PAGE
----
Don’t blame the maths teacher

Ok Shanghai, you’re great. We’re in awe. Your methods are indeed successful and I wish to God that all our maths teachers had subject knowledge like you guys do. But I seem to be having a memory lapse. I can’t for the life of me think about how maths teaching got to where it is today. Will anyone take responsibility for why teachers in the UK teach maths in the way that they do?

Does anyone remember being told that lessons needed to be more engaging and “fun”?

“Is your lesson worth behaving for?” … ring any bells?

Anyone recall empowering students to the extent that they would often walk into a class telling us what we can and can’t do? Making us feel like we’re at the mercy of the class, rather than the leader of the classroom?

Anyone remember being told the lesson was OK, but we didn’t quite tick the ‘good use of ICT’ box, so go away and use some more ICT?

Anyone recall being told to cater for the kinaesthetic learner? Pushing for more practical activities, more cutting out, more folding, more colouring in because it’s a more tactile experience?

Anyone told in a lesson observation that they really needed to think about the teacher-led  / student-led time ratio, and maybe try to push the balance to about 20% teacher-led ?

Anyone told that behaviour was bad in your lesson because you really need to give them an independent learning activity within 10 minutes or so of the lesson beginning?

Anyone ever informed that letting students find everything out was the best approach, and that independent activities with a secret goal that only you knew about was a really great idea?

Anyone find that method to be terrible?

Anyone told that really the lesson needed more group work?

Anyone rang home to complain that a student didn’t do their homework for the fifth time, only to be told “what do you expect?”

Anyone overheard a parent or teacher or teaching assistant declare their hatred of maths, or their inability to do it openly in front of young children?

Anyone recall having their lesson pulled apart by a manager because the objectives weren’t in the format “all, most some”, or “smart kids try to reach this goal, medicore kids settle for this goal, and dumbos just try and get through ok?”

Anyone remember being told that their pace was too slow, and that students really needed to push onto harder topics?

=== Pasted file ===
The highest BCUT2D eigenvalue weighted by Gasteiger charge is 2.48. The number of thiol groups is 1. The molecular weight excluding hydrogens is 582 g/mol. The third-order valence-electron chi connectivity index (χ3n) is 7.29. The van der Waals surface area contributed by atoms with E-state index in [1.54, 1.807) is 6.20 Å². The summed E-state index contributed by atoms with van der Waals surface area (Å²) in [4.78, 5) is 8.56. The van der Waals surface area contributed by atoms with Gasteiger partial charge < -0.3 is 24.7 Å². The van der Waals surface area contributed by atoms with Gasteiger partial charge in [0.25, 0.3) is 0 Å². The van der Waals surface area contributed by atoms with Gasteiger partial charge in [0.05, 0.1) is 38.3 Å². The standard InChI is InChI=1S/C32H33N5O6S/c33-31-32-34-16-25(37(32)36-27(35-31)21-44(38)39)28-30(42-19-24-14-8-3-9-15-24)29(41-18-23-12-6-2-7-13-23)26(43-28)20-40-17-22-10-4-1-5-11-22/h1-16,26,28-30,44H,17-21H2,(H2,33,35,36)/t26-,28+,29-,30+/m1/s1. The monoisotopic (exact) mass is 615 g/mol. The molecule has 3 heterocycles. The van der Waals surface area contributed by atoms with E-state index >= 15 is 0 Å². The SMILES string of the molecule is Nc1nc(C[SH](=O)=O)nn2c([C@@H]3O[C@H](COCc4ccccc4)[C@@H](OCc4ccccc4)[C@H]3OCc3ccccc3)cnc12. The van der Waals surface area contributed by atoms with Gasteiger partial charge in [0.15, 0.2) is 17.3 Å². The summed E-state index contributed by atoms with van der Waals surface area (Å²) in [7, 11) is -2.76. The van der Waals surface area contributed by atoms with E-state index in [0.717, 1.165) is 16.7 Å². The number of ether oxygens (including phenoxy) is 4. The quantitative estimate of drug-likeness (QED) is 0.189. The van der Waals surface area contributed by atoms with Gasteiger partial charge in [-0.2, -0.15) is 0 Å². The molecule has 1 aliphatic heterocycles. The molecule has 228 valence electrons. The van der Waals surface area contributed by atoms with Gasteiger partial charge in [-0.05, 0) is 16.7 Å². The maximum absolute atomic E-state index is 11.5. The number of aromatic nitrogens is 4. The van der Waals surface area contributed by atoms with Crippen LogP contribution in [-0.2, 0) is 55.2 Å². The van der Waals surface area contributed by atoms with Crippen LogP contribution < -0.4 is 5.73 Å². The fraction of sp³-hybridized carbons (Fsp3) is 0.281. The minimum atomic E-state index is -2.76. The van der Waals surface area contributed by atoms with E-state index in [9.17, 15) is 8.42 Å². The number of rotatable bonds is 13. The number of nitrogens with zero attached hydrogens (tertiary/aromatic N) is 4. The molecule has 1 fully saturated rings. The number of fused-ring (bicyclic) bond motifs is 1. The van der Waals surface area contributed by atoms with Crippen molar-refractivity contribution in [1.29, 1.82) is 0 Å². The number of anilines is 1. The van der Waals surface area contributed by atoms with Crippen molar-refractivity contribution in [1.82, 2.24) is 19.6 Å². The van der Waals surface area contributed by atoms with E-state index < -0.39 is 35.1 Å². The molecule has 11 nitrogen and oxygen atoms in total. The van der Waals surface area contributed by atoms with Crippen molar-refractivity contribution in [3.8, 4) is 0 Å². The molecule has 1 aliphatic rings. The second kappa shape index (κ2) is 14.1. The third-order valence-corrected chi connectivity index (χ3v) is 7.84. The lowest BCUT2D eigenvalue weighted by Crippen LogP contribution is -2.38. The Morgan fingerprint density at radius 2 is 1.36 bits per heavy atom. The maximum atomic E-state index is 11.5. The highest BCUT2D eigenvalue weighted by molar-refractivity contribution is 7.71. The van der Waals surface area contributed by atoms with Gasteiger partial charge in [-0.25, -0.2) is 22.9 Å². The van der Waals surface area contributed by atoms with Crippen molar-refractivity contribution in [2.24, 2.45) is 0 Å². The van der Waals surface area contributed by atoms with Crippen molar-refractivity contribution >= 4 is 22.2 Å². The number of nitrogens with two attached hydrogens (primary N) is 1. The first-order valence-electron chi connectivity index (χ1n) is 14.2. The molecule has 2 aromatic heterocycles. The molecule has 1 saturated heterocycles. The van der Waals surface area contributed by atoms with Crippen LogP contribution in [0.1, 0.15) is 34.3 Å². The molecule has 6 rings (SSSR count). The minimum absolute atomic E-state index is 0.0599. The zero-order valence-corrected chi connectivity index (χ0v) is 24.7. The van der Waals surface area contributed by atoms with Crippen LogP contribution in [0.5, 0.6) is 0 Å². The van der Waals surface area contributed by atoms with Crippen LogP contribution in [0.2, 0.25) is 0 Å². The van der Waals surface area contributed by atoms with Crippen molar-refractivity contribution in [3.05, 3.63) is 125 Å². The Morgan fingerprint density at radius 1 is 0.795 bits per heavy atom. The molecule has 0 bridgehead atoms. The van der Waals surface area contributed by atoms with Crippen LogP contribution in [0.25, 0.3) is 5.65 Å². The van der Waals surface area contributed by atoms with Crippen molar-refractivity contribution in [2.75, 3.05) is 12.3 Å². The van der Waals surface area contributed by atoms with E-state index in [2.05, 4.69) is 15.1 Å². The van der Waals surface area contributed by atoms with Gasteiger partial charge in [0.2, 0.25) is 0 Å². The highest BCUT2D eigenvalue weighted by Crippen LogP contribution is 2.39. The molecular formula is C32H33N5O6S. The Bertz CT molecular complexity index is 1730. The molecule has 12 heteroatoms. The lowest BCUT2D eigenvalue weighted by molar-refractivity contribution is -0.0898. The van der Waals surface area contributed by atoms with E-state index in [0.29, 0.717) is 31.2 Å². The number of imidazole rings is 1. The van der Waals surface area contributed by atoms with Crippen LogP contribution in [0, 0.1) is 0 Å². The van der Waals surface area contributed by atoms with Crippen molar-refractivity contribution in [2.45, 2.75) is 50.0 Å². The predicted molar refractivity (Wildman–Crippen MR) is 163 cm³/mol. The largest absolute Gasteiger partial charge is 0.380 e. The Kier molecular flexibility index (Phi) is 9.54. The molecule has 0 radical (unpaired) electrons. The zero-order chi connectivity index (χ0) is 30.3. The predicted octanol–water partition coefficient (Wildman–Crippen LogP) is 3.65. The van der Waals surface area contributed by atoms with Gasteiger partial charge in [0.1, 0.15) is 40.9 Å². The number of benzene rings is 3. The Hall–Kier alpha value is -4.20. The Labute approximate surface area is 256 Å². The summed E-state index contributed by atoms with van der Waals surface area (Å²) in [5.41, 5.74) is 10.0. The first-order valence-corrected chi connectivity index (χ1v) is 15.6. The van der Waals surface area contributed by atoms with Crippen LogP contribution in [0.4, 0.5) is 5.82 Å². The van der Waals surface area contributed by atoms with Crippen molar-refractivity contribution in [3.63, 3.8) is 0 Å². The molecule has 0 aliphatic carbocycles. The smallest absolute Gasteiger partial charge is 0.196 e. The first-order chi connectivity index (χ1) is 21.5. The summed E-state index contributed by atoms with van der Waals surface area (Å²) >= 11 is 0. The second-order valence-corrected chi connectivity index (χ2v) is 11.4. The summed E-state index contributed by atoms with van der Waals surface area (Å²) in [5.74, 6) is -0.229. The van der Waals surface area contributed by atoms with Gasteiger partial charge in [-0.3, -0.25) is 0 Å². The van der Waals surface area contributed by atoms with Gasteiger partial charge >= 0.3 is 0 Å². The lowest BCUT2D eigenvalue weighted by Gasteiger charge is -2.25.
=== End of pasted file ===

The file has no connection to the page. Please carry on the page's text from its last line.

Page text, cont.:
Anyone remember preparing to be observed by creating 8 different worksheets on 8 different colours and sizes, and planning for an additional 4 hours for one lesson to make sure the observer saw a fun and exciting practical based lesson?

Anyone? …

… anyone?



5 thoughts on “Don’t blame the maths teacher

  1. Brilliant – the following song ending came to mind: …Ground control to Major Tom your circuits dead is there something wrong can you hear me Major Tom can you hear me Major Tom can you…….. (fade). Btw you forgot to mention the National Strategy or the QCA nonsense where primary school teachers were expected to jump around from one idea to the next in quick succession without time for development or deepening opportunities and as for “catch up” as though learning was some kind of race – Then we had the “must, should, could” rubbish. However one thing amidst all the ‘wise’ words from on high has never changed which is that valuable problem solving type ideas are as good to use in tomorrow’s classrooms as they were 10, 20, 30, 40… years ago

    • This might be because ATM does not produce textbooks or seeks to prescribe but instead puts out ideas, problems which need to be adapted by individual teachers to best fit their classroom cultures and contexts. BTW if anyone want to receive ‘my’ list of recommended ATM texts, you can email me on:

  2. I should add I’m absolutely *not* anti-shanghai. There is definitely lots to take on board from there, and from elsewhere for that matter. More a reflection on why we’re in the state we’re in.

    • And neither am I and believe this new initiative needs to be thoroughly evaluated. At present most of what I hear are unresearched statements from the DfE via the mouthpiece of the NCETM and the Hubs without critical analyses. I saw a couple of Shanghai lessons this week and now I need to reflect and write to share my petspective

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